March 29, 2017
Women who experience multiple traumatic events and chronic stress during their teenage years face a higher risk of depression during menopause than those who don't—even without a history of depression, according to researchers at the University of Pennsylvania.
In a study conducted by the Perelman School of Medicine, the first of its kind to focus on the role of childhood adversity in the onset of major depressive disorder (MDD) during menopause, researchers concluded that hormonal changes in menopause might expose a previously hidden risk in women.
“Our results show that women who experience at least two adverse events during their formative years – whether it be abuse, neglect, or some type of family dysfunction– are more than twice as likely to experience depression during perimenopause and menopause as women who either experienced those stressors earlier in life, or not at all,” said lead author C. Neill Epperson, who serves as director of the Penn Center for Women's Behavioral Wellness.
The research team enrolled 243 women between 35 and 47 years old, all deemed premenopausal with normal hormonal cycles, for behavioral, cognitive and endocrine evaluations at intervals over a 16-year period from 1996-2012. They each received approximately 12 assessments for cognition and mood in addition to providing blood samples to measure hormone levels. In the final years of the study, the women gave phone interviews to assess menopause status and determine any adverse childhood experiences that might reveal a potential link to health outcomes.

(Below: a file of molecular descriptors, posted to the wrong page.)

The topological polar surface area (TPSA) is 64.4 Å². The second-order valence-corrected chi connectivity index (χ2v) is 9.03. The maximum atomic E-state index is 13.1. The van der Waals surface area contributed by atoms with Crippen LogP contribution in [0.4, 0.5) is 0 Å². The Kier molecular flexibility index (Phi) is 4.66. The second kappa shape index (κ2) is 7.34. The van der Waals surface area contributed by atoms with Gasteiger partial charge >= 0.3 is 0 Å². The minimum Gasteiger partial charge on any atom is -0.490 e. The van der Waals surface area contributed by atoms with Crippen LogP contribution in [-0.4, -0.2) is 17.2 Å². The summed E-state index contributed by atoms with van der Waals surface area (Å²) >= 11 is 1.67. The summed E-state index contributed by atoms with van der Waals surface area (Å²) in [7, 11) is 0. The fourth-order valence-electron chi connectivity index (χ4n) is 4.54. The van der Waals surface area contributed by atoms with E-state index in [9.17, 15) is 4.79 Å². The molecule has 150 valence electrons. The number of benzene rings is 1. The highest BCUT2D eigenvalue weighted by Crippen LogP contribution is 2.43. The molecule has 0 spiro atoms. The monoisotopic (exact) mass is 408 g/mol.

Among women who reported adverse childhood events include in the questionnaire, the most commonly reported experiences were emotional abuse, parental separation or divorce and living with someone with alcohol or substance abuse. Women who reported two or more adverse childhood experiences after the onset of puberty were 2.3 times more likely to have their first experience of MDD during perimenopause, or the years leading into menopause, than those without such experiences—though they were not more likely to be diagnosed with depression at earlier stages of life.
“This suggests that not only does early life stress have significant and long-lasting effects on the development and function of the regions of the brain responsible for emotions, mood, and memory, but the timing of when the event occurs may be equally as important," Epperson said.
The researchers say further investigation is needed to determine how the frequency and severity of adverse childhood events impact women's risk for depression later in life, as well as the possible role hormone therapy could play in depression risk during menopause.
Results from the study were published in The Journal of Clinical Psychiatry.